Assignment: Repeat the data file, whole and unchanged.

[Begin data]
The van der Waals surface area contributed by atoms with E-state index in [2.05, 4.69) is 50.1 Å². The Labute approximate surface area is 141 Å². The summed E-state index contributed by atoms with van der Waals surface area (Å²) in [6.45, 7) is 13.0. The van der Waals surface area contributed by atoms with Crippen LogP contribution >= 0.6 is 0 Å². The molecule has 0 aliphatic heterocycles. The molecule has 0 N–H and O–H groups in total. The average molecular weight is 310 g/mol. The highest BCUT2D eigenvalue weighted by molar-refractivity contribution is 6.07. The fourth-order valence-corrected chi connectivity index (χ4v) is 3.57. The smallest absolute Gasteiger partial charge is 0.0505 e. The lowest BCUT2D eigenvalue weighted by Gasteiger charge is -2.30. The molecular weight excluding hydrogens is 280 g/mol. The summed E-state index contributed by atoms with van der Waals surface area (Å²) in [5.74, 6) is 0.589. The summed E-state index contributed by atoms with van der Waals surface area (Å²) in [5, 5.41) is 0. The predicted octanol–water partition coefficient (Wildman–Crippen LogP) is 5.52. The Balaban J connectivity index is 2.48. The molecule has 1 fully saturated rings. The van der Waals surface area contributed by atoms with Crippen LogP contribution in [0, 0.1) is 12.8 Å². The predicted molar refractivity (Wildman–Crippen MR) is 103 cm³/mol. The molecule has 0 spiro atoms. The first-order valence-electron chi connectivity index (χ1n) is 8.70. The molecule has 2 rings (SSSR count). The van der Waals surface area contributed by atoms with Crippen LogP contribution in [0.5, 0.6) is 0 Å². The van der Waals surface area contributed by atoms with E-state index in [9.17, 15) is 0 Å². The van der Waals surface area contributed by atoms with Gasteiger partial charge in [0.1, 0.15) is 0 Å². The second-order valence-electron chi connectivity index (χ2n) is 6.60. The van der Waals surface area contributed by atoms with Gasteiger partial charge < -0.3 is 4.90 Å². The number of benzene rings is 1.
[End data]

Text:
The van der Waals surface area contributed by atoms with E-state index in [2.05, 4.69) is 50.1 Å². The Labute approximate surface area is 141 Å². The summed E-state index contributed by atoms with van der Waals surface area (Å²) in [6.45, 7) is 13.0. The van der Waals surface area contributed by atoms with Crippen LogP contribution >= 0.6 is 0 Å². The molecule has 0 aliphatic heterocycles. The molecule has 0 N–H and O–H groups in total. The average molecular weight is 310 g/mol. The highest BCUT2D eigenvalue weighted by molar-refractivity contribution is 6.07. The fourth-order valence-corrected chi connectivity index (χ4v) is 3.57. The smallest absolute Gasteiger partial charge is 0.0505 e. The lowest BCUT2D eigenvalue weighted by Gasteiger charge is -2.30. The molecular weight excluding hydrogens is 280 g/mol. The summed E-state index contributed by atoms with van der Waals surface area (Å²) in [5.74, 6) is 0.589. The summed E-state index contributed by atoms with van der Waals surface area (Å²) in [5, 5.41) is 0. The predicted octanol–water partition coefficient (Wildman–Crippen LogP) is 5.52. The Balaban J connectivity index is 2.48. The molecule has 1 fully saturated rings. The van der Waals surface area contributed by atoms with Crippen LogP contribution in [0, 0.1) is 12.8 Å². The predicted molar refractivity (Wildman–Crippen MR) is 103 cm³/mol. The molecule has 0 spiro atoms. The first-order valence-electron chi connectivity index (χ1n) is 8.70. The molecule has 2 rings (SSSR count). The van der Waals surface area contributed by atoms with Crippen LogP contribution in [0.5, 0.6) is 0 Å². The van der Waals surface area contributed by atoms with E-state index in [9.17, 15) is 0 Å². The van der Waals surface area contributed by atoms with Gasteiger partial charge in [0.1, 0.15) is 0 Å². The second-order valence-electron chi connectivity index (χ2n) is 6.60. The van der Waals surface area contributed by atoms with Gasteiger partial charge < -0.3 is 4.90 Å². The number of benzene rings is 1.